While, in this case, the union contract specifies that teachers on union leave won’t be paid wages, that doesn’t mean Weingarten’s union leave is cost-free for taxpayers.
Additional language in the union contract provides that, “No more than 32 leaves of absence without pay shall be granted for each school year” but, “Effective September 2, 2014, the number of leaves of absence without pay shall increase by eighteen (18).” Importantly, the contract notes that, “The UFT agrees to pay the cost of the Board [of Education]’s pension contributions and FICA taxes for individuals on these eighteen (18) additional leaves,” implying that pension contributions are made at taxpayer expense for the first 32 employees on leave in any given school year.
Records obtained by the Freedom Foundation from the Teachers’ Retirement System of the City of New York (TRSNYC) show that Weingarten’s taxpayer-funded pension will be calculated on the basis that she has worked full-time for more than 15 years as a public-school teacher in New York City schools when, in reality, she only worked about four.
Weingarten’s limited tenure as a public-school teacher
Weingarten began working for UFT in 1986, serving as legal counsel to UFT president Sandra Feldman until 1998, when she succeeded Feldman as president of the union.
Regarding her limited teaching experience, AFT’s biography of Weingarten states only that she was a “teacher of history at Clara Barton High School in Brooklyn’s Crown Heights neighborhood from 1991 to 1997…”
It’s not clear how Weingarten could serve as Feldman’s UFT staff attorney while simultaneously teaching full-time and, over the years, some have questioned Weingarten’s experience in the classroom.
In 1998, Michael Shulman, Weingarten’s opponent in the election to succeed Feldman as head of the UFT, told the New York Times that Weingarten was not “a real teacher” since, as he claimed, “She worked five months full time that I’ve been aware of, in 1992, at Clara Barton High School. Since then, she taught maybe one class for 40 minutes a day.”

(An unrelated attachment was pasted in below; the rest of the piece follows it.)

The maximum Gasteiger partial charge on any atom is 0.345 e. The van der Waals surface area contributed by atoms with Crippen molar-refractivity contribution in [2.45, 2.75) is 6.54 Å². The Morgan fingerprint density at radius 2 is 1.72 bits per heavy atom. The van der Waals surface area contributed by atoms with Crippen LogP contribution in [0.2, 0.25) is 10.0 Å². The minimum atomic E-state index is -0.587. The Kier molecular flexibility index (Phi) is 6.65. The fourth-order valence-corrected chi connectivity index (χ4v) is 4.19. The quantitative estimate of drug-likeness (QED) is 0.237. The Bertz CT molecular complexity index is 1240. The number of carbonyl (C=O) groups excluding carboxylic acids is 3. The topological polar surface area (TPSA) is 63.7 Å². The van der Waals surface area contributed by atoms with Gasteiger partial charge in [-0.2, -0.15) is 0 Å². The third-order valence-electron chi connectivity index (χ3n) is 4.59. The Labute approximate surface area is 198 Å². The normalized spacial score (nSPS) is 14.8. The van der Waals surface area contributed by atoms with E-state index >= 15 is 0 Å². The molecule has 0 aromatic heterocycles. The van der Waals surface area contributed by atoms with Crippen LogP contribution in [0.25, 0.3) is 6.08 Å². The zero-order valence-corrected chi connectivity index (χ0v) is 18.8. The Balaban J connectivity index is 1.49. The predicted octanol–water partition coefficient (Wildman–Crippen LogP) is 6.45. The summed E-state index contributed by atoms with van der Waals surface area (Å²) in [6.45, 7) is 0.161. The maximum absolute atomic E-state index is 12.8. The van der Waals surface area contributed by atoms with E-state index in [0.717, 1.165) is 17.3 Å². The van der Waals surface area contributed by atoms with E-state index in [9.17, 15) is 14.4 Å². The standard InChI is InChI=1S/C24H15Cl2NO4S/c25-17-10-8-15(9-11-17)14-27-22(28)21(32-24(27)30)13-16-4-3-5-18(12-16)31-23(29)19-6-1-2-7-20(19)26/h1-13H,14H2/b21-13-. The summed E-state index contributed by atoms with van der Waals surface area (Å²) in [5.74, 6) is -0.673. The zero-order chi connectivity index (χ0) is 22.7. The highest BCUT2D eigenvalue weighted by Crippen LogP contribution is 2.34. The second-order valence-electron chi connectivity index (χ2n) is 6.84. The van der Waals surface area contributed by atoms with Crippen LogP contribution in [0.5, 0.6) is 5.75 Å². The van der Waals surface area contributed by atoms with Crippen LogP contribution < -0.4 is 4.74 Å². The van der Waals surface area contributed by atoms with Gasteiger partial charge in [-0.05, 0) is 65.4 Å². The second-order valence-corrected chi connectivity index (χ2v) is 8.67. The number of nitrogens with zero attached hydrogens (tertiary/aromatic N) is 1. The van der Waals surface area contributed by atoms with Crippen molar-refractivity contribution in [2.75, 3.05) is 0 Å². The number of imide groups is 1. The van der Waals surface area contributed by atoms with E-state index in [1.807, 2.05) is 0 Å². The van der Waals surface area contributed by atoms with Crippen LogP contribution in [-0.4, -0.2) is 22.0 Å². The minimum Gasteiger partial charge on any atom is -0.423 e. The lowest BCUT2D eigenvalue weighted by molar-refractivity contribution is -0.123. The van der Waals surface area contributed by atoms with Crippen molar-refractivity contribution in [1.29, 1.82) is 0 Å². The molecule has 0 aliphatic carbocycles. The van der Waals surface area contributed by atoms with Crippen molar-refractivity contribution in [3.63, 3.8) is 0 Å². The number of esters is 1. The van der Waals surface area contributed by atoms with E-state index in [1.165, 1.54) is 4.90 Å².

An otherwise glowing profile of Weingarten by the Jewish publication Forward in 2010 acknowledged,
“Weingarten’s roots in her own union’s rank and file and the day-to-day work of education are not overwhelming. She worked as a teacher in Brooklyn for six years, but was only full-time for half of that period.”
And in 2011, the nonprofit Education Action Group (EAG) responded to Weingarten’s claim that education reform advocates “wouldn’t last 10 minutes in a classroom” by questioning the longevity of Weingarten’s own teaching career and suggesting she only taught as a substitute.
The allegations drew a response from Weingarten, posted on AFT’s Facebook page, in which she simply reiterated that she “taught Social Studies at Clara Barton High School in New York City from 1991 to 1997.”
The Freedom Foundation’s review of documents from Weingarten’s personnel file—first posted online, but not extensively analyzed, by EAG in 2011—suggests she worked part-time as a per diem substitute from September 1991 through August 1994, and as a “regularly appointed” teacher from September 1994 until the spring of 1997:
- A largely redacted “application for pedagogical license or certificate” submitted by Weingarten to New York City Public Schools and dated August 20, 1991, indicates that, at the time of the application, Weingarten was employed 40 hours per week, 52 weeks per year as counsel to the UFT president.
- Weingarten submitted another “application for pedagogical license or certificate,” dated March 30, 1994, for a “regular license for appointment” as a junior high social studies teacher. In the employment history section of the application, Weingarten noted she had worked two hours per day, 180 days per year as a “regular substitute” at Clara Barton since September 1991. She also reported working on “student learning” for two to three hours per day for 12 days between May and June 1994.
- An application for a salary differential submitted by Weingarten on August 31, 1994, indicated that she was certified as a “per diem substitute” on September 24, 1991, and would become a “regularly appointed” teacher effective September 12, 1994.
- An “application for allowable salary credit for prior experience” submitted by Weingarten on September 21, 1994, indicated Weingarten worked as a “per diem” part-time substitute from September 1991 through June 1994.
- Weingarten’s personnel file contains a “certificate to serve as a substitute” dated October 8, 1994, and effective from May 11 through August 31, 1994.